2. Amanda and I spent many, many hours writing the beginnings of our manuscript during that downtime between albums. We didn’t start Daily Duranie until September of 2010, so our extra time was spent writing. We were living in our own bubble of Duran, so to speak.

3. On a personal note, I had a toddler in my house back then. Duran who??

4. I never even had the smallest hope of seeing the band on Facebook or Twitter, much less tweeting to them and getting a response of any kind – vague or pointed, retweet or “I’ll answer you directly but I won’t use your name so as not to draw unneeded attention”. <insert smile here> So, it didn’t occur to me to miss what I never had.

Of course, it wasn’t long after we started the blog that John Taylor joined Twitter. He made the wait fun, as did Simon – who I’m not intentionally ignoring here, it’s just that he’d already joined Twitter many months prior (even if he didn’t use the account very regularly). Then Roger joined on Facebook and for a while, he even participated. Where IS that drummer these days, anyway?? The more I heard about the album, the more anxious I became..and of course I was excited at the possibility of seeing the band again too.  I don’t honestly know when Dom joined Twitter, but I loved seeing all of them tweet. It felt like they actually wanted to talk with all of us, see what made us tick and get an overall feeling for what was going on. It made the wait fun. More importantly, it created a bridge between the fans and the band – something we’d never had before.

Naturally, we all get involved in things and can’t make our way to socialize every day. (Although I usually do… but you know, that’s part of the deal with blogging, and it’s part of my personality at this point. It’s the only way I can actually talk to my true friends, the ones I really care about…so I make the time.)  I probably should spend less time on Twitter and updating FB so that I can finish the various pieces to the publishing proposals…. Maybe the band is similar in that they really have to remove themselves from the world in order to get work done…I don’t know.  This blog really isn’t a statement of whether they should be on Twitter, or whether they should be engaging fans, or just sending me emails for that matter. HA!  However, this post is a simple statement of my impatience, and the fact is – we all miss them, whether it is that we miss shows, new music, promotional appearances, tweets and posts, or all of the above.

If I could talk to any of them – and as is typical I must make the statement that I highly doubt any of them are actually reading my mindless drivel – but I digress.  If I could actually speak to them, I’d tell them that while I know among the most asked questions is “When is the album going to be finished?” and that has to be incredibly annoying, I hope they can see that they’re actually MISSED. I know my counterpart never loved having John on Twitter because of any number of reasons that I won’t go into here. I, on the other hand, did.  It wasn’t necessarily because I traded messages with the guy – he didn’t respond to me any more than anyone else, and many times I came online well after one of his much beloved “Tweet-fests” anyway and missed them…but the point was I loved just seeing a teensy snippet about THEM as people. I don’t know how to better articulate that. I know their music. I see their videos, read their interviews, etc, etc.  But back when John tweeted, and even when he would occasionally post things on Instagram – it was kind of like getting a glimmer of him as a real person.  That’s cool.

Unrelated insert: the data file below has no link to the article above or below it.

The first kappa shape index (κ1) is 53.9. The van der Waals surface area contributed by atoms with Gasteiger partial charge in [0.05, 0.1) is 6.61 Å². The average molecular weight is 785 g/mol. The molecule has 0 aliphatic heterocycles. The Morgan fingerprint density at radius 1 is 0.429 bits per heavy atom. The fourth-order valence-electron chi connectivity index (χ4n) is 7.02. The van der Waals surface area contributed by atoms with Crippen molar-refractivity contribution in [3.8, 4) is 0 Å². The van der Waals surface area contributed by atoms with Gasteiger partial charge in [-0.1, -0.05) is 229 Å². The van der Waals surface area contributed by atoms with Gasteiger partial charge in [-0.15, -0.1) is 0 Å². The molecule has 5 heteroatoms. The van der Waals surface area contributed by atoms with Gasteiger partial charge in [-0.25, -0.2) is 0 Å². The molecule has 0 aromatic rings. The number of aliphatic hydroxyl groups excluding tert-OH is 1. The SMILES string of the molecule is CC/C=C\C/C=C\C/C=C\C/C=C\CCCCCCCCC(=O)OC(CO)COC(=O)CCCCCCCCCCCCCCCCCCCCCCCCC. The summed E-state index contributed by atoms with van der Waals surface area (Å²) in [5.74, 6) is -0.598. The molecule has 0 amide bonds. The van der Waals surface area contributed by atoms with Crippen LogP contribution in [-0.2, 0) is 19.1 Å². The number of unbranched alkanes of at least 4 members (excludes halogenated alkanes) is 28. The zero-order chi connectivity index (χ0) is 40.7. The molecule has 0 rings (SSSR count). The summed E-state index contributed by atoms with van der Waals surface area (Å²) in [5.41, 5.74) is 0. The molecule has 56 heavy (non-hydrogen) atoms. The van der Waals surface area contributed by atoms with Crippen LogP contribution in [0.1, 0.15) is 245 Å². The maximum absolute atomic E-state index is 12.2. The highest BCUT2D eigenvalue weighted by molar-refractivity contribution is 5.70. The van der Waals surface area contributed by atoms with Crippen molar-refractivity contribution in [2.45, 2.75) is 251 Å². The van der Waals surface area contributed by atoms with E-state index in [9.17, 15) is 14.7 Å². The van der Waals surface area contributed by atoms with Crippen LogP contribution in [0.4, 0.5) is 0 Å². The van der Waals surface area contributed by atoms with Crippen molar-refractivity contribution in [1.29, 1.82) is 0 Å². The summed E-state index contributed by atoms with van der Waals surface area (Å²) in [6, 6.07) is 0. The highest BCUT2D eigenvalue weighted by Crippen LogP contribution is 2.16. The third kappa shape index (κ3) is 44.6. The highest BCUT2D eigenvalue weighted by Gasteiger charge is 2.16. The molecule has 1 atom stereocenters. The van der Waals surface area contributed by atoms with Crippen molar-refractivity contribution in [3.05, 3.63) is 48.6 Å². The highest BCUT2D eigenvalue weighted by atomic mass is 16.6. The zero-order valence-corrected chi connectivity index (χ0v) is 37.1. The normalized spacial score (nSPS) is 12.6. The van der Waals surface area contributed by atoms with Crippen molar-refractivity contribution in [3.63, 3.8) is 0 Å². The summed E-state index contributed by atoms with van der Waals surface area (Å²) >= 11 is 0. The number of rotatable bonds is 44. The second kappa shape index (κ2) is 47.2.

While my personal favorite band member hardly ever tweets these days (I’m looking directly at you, Dom.) – the one thing I do like about his tweets is that they’re rarely about music or the band. He’ll post what he’s watching on TV (Game of Thrones though? Really??  How about Sherlock?!?) or he’ll just mention that he’s out with his family doing whatever it is that they’re doing at the time.  It’s not like I need or want to know when he’s going to go brush his teeth – but in some basic way it is as though we’re (collectively – the fans) communicating with him as though he’s a normal person, not just a guitar player for Duran Duran.  It makes him more real.

No, I don’t really need to know when the album is going to be finished and they’ll be back on the road…I guess…but it’s also kind of nice to just be like normal people.  Almost like friends, except that we’re not really going to meet for coffee or speak because there’s some weird unspoken “You’re a fan, I’m a rock star” deal.  So bizarre.

I’m WAY over my allotted word count for the day (week!), so I’m going to go back to being unsatisfied and impatient, and you all can go back to whatever it is you spend your time doing each day.  I’ll catch ya all on Twitter or Facebook….well, everyone ‘cept the band I suppose….hope the studio doesn’t swallow ’em whole!

Cheers!

(Yes Amanda, I really did use words from Come Undone to title this.)

-R

(Fans) Waiting for a look, the invitation…

Every now and then I read something from a fellow fan on Twitter that cracks me up.

The other day I was on Twitter, and a dear, kind-hearted fan posted that he/she was on a serious campaign to get the band to do a fan-cruise. Yes, you did read that correctly.  He/she wanted to know my thoughts, and then they kindly asked if I’d be willing to start using a hashtag for a DD cruise to get the idea trending.